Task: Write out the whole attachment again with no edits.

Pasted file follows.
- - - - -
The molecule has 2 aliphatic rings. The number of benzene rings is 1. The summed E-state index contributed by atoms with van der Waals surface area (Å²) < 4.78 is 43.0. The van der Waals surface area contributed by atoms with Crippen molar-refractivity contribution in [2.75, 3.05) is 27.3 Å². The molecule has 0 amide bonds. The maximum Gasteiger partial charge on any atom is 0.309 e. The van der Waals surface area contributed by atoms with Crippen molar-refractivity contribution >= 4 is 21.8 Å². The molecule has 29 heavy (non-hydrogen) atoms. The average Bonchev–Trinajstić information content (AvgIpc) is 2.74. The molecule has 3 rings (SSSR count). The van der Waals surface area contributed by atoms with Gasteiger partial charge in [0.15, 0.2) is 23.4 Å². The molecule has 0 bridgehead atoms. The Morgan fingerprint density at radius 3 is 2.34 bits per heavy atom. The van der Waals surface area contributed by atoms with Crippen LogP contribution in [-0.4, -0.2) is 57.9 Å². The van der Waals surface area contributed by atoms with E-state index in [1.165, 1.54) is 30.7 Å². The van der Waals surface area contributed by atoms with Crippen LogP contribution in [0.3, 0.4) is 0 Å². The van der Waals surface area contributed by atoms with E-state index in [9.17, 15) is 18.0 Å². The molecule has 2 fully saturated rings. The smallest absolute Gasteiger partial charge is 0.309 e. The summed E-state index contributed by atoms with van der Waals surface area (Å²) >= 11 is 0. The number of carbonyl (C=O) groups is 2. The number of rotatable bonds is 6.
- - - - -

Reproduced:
The molecule has 2 aliphatic rings. The number of benzene rings is 1. The summed E-state index contributed by atoms with van der Waals surface area (Å²) < 4.78 is 43.0. The van der Waals surface area contributed by atoms with Crippen molar-refractivity contribution in [2.75, 3.05) is 27.3 Å². The molecule has 0 amide bonds. The maximum Gasteiger partial charge on any atom is 0.309 e. The van der Waals surface area contributed by atoms with Crippen molar-refractivity contribution >= 4 is 21.8 Å². The molecule has 29 heavy (non-hydrogen) atoms. The average Bonchev–Trinajstić information content (AvgIpc) is 2.74. The molecule has 3 rings (SSSR count). The van der Waals surface area contributed by atoms with Gasteiger partial charge in [0.15, 0.2) is 23.4 Å². The molecule has 0 bridgehead atoms. The Morgan fingerprint density at radius 3 is 2.34 bits per heavy atom. The van der Waals surface area contributed by atoms with Crippen LogP contribution in [-0.4, -0.2) is 57.9 Å². The van der Waals surface area contributed by atoms with E-state index in [1.165, 1.54) is 30.7 Å². The van der Waals surface area contributed by atoms with Crippen LogP contribution in [0.3, 0.4) is 0 Å². The van der Waals surface area contributed by atoms with E-state index in [9.17, 15) is 18.0 Å². The molecule has 2 fully saturated rings. The smallest absolute Gasteiger partial charge is 0.309 e. The summed E-state index contributed by atoms with van der Waals surface area (Å²) >= 11 is 0. The number of carbonyl (C=O) groups is 2. The number of rotatable bonds is 6.